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Medicina is published by MDPI from Volume 54 Issue 1 (2018). Articles in this Issue were published by another publisher in Open Access under a CC-BY (or CC-BY-NC-ND) licence. Articles are hosted by MDPI on as a courtesy and upon agreement with Lithuanian Medical Association, Lithuanian University of Health Sciences, and Vilnius University.
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Association of chronic rhinosinusitis with nasal polyps and asthma: Clinical and radiological features, allergy and inflammation markers

Department of Pulmonology and Immunology
Department of Otorhinolaryngology, Kaunas University of Medicine
Department of Pulmonology and Immunology, Kaunas University of Medicine Hospital
Department of Radiology, Kaunas University of Medicine, Lithuania
Author to whom correspondence should be addressed.
Medicina 2008, 44(4), 257;
Received: 4 February 2008 / Accepted: 18 April 2008 / Published: 23 April 2008
Chronic rhinosinusitis (CRS) with and without nasal polyps represent different stages of one chronic inflammatory disease of the mucosa of the nasal cavity and paranasal sinuses. Coexistence of chronic rhinosinusitis with nasal polyps and asthma and rather similar characteristics of inflammation support assumption that chronic rhinosinusitis and nasal polyps and asthma may be, at least in part, the same disease process. We therefore aimed to evaluate the differences of sinus radiologic findings, systemic inflammation and allergy markers, pulmonary function of chronic rhinosinusitis associated with nasal polyps and asthma. A total of 121 patients with chronic rhinosinusitis referred to tertiary center were evaluated; 23 healthy persons served as controls. Sinus CT scans and nasal endoscopy were performed. Allergic rhinitis was diagnosed according to history and positive skin prick tests to common inhalant allergens. Asthma was diagnosed according to GINA by history and pulmonary function tests. Aspirin intolerance was assessed by history. Total IgE, Aspergillus fumigatus-specific IgE levels, leukocyte and eosinophil count in the peripheral blood were measured. Nasal polyps were detected in 84 patients (69.4%), asthma diagnosed in 48 patients (39.6%), associated with nasal polyps (91.7%) and allergic rhinitis in 45.5% of patients. Forty-four patients with chronic rhinosinusitis and having nasal polyps and asthma were characterized by older age (P<0.01), greater duration of nasal symptoms (P<0.001), higher number previous surgeries (P<0.01), more severe sinus disease on CT scan (P<0.001), greater blood leukocyte and eosinophil count, total IgE level (P<0.01), bronchial obstruction (P<0.05), incidence of allergic rhinitis (P<0.01), and sensitivity to house dust mite D. pteronyssinus (47.7%, P<0.01) and mold allergens (29.5%, P<0.01) comparing to the patients with isolated chronic rhinosinusitis. The extent of sinus CT changes was greater in asthmatics and correlated with greater duration of asthma (P<0.0001), higher number of previous surgeries (P=0.001), leukocyte count in blood (P=0.025), and age (P=0.039).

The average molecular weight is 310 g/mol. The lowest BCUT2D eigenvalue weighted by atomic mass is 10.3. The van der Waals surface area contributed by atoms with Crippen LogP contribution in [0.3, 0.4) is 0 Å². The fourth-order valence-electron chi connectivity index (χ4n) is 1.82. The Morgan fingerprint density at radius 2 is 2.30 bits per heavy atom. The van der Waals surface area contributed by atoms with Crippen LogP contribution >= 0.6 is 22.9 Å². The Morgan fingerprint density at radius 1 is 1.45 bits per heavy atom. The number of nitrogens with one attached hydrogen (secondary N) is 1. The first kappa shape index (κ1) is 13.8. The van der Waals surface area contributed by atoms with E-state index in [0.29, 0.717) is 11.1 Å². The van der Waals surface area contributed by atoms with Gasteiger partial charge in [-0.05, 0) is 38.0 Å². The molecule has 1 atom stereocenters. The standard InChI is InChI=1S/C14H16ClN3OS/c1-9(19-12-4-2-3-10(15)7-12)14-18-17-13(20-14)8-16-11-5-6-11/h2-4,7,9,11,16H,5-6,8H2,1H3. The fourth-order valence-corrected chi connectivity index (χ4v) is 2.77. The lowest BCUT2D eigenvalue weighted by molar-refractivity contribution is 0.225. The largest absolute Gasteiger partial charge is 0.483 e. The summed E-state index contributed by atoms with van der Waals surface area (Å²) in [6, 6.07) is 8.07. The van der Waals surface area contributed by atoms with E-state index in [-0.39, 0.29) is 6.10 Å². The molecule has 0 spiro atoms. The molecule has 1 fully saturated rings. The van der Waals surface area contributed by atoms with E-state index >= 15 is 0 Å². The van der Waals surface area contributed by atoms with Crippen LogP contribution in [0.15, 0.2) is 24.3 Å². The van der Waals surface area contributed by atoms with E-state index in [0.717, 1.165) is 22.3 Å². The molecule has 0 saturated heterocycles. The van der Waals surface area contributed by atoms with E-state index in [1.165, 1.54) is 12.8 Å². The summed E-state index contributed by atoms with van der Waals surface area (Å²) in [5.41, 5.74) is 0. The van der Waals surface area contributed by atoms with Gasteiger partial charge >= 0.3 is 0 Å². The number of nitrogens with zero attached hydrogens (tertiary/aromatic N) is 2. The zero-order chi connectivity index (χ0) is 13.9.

Conclusion. Our data indicate that patients with chronic rhinosinusitis compose clinically heterogeneous group and when associated with nasal polyps and asthma constitutes the most severe form of unified respiratory tract disease, which is characterized by older age of the patients, greater duration of nasal symptoms, extent of sinus radiological changes, more prominent systemic inflammation markers, greater bronchial obstruction, incidence of perennial allergic rhinitis
Keywords: chronic rhinosinusitis; nasal polyps; asthma chronic rhinosinusitis; nasal polyps; asthma
MDPI and ACS Style

Staikūnienė, J.; Vaitkus, S.; Japertienė, L.M.; Ryškienė, S. Association of chronic rhinosinusitis with nasal polyps and asthma: Clinical and radiological features, allergy and inflammation markers. Medicina 2008, 44, 257.

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